In 2006, the Water Authority and its member agencies developed and approved a plan for taking an orderly, progressive approach to managing water supplies during worsening supply conditions. The document, now called the Water Shortage and Drought Response Plan, was activated by the Water Authority in May 2007 in response to increasing supply constraints and deactivated in April 2011. The Water Authority’s Board will use the plan as guidance for assessing potential regional actions to take this year in response to the supply forecast for the San Diego region in 2014 and beyond.
The governor’s declaration calls for Californians to reduce water use by 20 percent. The San Diego region’s water users have made great strides in water-use efficiency. Per capita water use has decreased about 27 percent since 2007, and local cities and water districts are on pace to meet their state-mandated water-efficiency targets for 2020. Total regional consumption of potable water in 2013 was 24 percent lower than in 2007.
The Water Authority and its 24 member agencies offer rebates, tools and educational programs to improve water-use efficiency at homes, businesses and institutions. For more information, go to the WaterSmart link at www.sdcwa.org.
In addition, the Water Authority and its member agencies have made significant investments to diversify San Diego County’s water supply sources. Conservation-and-transfer programs that are part of the Colorado River Quantification Settlement Agreement of 2003 provide a significant hedge against drought for San Diego County. In 2014, these transfers will provide the county with approximately 180,000 acre-feet of Colorado River water that reduce local reliance on the State Water Project. The Water Authority’s independent Colorado River transfers ramp up to 280,000 acre-feet in 2021, enough to support more than a half-million typical single-family homes.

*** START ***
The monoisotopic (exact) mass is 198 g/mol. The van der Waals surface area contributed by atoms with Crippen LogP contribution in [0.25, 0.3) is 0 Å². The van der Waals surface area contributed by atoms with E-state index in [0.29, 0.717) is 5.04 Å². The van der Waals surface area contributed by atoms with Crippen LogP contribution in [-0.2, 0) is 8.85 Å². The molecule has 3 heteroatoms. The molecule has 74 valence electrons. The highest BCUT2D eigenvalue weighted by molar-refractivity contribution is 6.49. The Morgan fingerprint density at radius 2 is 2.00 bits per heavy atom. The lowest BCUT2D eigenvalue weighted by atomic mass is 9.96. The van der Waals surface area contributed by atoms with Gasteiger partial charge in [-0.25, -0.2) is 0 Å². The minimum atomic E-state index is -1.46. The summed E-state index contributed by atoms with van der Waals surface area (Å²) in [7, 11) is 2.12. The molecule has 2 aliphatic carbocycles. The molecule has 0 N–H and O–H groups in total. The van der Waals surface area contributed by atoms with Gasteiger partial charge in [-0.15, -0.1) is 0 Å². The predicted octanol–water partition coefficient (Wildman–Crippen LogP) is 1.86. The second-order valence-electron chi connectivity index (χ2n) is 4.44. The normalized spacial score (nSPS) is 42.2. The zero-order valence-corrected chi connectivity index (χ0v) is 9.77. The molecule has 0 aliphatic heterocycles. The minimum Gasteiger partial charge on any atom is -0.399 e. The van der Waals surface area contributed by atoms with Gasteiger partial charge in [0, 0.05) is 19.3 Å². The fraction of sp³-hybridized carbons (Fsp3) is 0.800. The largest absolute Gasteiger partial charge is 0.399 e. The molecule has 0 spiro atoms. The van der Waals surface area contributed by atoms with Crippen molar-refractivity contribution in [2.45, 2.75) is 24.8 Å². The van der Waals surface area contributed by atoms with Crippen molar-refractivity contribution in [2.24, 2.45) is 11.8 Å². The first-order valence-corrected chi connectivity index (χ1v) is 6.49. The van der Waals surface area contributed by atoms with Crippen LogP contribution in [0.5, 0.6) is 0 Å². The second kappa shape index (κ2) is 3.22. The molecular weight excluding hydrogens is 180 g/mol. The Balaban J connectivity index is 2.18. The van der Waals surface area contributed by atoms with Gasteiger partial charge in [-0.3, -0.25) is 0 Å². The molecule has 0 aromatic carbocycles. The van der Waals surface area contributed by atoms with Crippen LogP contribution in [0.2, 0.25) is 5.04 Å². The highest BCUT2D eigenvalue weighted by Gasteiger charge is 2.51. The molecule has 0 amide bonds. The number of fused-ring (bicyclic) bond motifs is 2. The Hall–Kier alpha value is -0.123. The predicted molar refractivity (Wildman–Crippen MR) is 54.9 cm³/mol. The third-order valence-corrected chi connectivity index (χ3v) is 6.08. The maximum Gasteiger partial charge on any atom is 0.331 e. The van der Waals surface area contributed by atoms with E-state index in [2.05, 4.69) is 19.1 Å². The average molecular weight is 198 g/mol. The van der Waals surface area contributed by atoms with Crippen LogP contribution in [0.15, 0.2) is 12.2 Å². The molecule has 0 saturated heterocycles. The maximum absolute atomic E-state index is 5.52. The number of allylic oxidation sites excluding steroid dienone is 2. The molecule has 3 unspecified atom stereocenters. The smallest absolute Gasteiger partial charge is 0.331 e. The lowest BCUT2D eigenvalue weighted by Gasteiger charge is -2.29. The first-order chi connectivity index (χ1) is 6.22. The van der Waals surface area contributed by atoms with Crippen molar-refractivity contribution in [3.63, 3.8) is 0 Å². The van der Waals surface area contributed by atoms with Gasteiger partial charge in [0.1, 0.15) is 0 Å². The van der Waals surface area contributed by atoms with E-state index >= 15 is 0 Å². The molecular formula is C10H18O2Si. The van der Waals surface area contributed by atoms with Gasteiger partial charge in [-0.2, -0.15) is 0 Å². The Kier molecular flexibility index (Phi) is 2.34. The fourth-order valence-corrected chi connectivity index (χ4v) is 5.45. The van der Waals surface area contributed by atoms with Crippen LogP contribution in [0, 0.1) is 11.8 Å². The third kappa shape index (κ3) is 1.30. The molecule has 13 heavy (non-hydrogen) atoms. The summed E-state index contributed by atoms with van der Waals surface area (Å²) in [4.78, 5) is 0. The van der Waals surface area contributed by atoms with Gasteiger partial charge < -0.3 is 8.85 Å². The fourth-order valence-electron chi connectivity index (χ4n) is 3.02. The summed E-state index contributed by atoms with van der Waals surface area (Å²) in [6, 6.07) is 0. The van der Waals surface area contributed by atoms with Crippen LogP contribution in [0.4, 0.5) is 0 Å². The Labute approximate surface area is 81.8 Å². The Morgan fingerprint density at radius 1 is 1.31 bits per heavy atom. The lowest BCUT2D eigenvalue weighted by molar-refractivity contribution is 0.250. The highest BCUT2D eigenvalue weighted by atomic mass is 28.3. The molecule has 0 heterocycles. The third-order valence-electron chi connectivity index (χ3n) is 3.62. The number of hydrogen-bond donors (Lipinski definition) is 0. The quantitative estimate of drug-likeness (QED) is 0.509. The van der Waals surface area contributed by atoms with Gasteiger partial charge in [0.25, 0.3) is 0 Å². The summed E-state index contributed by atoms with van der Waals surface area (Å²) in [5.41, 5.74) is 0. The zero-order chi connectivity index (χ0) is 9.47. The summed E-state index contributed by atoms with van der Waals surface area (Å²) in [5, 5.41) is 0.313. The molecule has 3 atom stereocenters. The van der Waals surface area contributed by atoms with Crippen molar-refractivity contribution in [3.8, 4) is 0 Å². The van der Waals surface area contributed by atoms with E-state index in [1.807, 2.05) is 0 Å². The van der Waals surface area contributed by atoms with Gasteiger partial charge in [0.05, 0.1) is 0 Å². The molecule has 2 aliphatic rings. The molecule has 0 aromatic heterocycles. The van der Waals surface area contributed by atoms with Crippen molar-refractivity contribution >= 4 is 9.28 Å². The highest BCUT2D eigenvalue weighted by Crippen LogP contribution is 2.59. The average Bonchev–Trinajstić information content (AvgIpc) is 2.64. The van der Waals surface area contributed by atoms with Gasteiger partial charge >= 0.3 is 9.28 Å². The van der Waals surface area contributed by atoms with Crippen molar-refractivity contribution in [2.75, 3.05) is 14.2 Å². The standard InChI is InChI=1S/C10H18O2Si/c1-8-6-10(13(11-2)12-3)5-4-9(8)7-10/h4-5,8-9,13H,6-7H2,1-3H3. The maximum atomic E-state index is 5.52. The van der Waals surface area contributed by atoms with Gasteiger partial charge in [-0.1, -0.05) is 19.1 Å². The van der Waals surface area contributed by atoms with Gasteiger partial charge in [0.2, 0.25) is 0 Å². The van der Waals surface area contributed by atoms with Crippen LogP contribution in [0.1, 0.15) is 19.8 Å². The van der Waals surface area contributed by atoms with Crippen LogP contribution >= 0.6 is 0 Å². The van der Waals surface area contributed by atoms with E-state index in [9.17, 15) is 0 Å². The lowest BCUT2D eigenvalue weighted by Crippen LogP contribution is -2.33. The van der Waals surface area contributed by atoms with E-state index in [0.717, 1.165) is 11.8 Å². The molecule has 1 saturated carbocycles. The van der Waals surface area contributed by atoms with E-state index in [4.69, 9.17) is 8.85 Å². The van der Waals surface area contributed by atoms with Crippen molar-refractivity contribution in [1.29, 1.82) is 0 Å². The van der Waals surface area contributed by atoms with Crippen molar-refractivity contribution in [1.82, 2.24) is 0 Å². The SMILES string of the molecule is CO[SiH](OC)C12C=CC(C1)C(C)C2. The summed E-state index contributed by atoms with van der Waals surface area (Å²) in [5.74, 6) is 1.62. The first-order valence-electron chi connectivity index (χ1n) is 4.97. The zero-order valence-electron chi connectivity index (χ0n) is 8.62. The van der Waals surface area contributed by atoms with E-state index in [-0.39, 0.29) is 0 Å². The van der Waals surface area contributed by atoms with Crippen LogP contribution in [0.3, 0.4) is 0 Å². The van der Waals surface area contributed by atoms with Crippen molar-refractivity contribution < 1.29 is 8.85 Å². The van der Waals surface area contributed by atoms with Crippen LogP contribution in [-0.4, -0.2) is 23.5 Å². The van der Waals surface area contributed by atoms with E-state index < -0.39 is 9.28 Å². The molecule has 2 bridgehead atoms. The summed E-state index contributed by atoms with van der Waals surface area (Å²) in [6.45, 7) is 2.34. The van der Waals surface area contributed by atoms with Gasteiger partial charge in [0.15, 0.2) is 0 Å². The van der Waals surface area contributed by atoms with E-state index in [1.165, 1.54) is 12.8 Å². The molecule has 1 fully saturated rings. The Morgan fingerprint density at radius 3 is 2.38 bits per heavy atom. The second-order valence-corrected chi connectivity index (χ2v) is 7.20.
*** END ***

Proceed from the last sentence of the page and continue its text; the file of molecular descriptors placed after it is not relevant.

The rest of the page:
Another major piece of the Water Authority’s supply strategy is taking shape across North County. In November 2012, the Water Authority signed an agreement to buy up to 56,000 acre-feet of water annually from the Carlsbad Desalination Project, which is under construction by the private developer Poseidon Water. It is expected to start commercial production in early 2016. It will produce enough locally controlled, drought-proof water to serve approximately 112,000 homes.
The Water Authority also is assessing proposed solutions to water supply challenges in the Sacramento-San Joaquin Bay-Delta, the hub of the state’s water supply system and the source of about 20 percent of the San Diego region’s water supplies. It has become less reliable as a supply source in recent years and its habitat has deteriorated. The Water Authority’s Board is analyzing potential strategies for restoring the Bay-Delta by seeking solutions that are cost-effective and can secure long-term financing. In coming months, the Board will consider submitting comment letters on environmental documents and financing plans related to the Bay Delta Conservation Plan. For more information about the Bay-Delta, go to www.sdcwa.org/bay-delta-conservation-plan.
For more information about water supply and demand, go to www.sdcwa.org/water-shortage-and-drought-response.